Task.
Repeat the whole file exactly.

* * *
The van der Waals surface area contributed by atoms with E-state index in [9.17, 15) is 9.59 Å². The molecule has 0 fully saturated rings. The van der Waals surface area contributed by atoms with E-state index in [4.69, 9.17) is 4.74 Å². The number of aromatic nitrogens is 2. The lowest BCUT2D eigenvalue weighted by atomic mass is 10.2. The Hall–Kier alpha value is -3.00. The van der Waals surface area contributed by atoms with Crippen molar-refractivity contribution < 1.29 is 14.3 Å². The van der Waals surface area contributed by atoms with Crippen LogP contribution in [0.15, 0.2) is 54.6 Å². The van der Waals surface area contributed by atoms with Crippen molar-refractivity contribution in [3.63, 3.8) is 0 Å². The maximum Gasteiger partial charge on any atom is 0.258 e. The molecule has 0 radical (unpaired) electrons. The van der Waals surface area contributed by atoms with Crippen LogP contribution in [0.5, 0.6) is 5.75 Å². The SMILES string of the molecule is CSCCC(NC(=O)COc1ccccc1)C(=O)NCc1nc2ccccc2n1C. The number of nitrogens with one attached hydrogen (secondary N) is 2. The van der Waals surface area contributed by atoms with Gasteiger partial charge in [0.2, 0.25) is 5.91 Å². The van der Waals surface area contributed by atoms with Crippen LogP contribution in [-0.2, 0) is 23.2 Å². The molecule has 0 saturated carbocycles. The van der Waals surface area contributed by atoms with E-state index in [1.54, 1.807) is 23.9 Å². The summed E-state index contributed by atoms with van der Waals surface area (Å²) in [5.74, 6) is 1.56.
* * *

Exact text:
The van der Waals surface area contributed by atoms with E-state index in [9.17, 15) is 9.59 Å². The molecule has 0 fully saturated rings. The van der Waals surface area contributed by atoms with E-state index in [4.69, 9.17) is 4.74 Å². The number of aromatic nitrogens is 2. The lowest BCUT2D eigenvalue weighted by atomic mass is 10.2. The Hall–Kier alpha value is -3.00. The van der Waals surface area contributed by atoms with Crippen molar-refractivity contribution < 1.29 is 14.3 Å². The van der Waals surface area contributed by atoms with Crippen LogP contribution in [0.15, 0.2) is 54.6 Å². The van der Waals surface area contributed by atoms with Crippen molar-refractivity contribution in [3.63, 3.8) is 0 Å². The maximum Gasteiger partial charge on any atom is 0.258 e. The molecule has 0 radical (unpaired) electrons. The van der Waals surface area contributed by atoms with Crippen LogP contribution in [0.5, 0.6) is 5.75 Å². The SMILES string of the molecule is CSCCC(NC(=O)COc1ccccc1)C(=O)NCc1nc2ccccc2n1C. The number of nitrogens with one attached hydrogen (secondary N) is 2. The van der Waals surface area contributed by atoms with Gasteiger partial charge in [0.2, 0.25) is 5.91 Å². The van der Waals surface area contributed by atoms with Crippen LogP contribution in [-0.2, 0) is 23.2 Å². The molecule has 0 saturated carbocycles. The van der Waals surface area contributed by atoms with E-state index in [1.54, 1.807) is 23.9 Å². The summed E-state index contributed by atoms with van der Waals surface area (Å²) in [5.74, 6) is 1.56.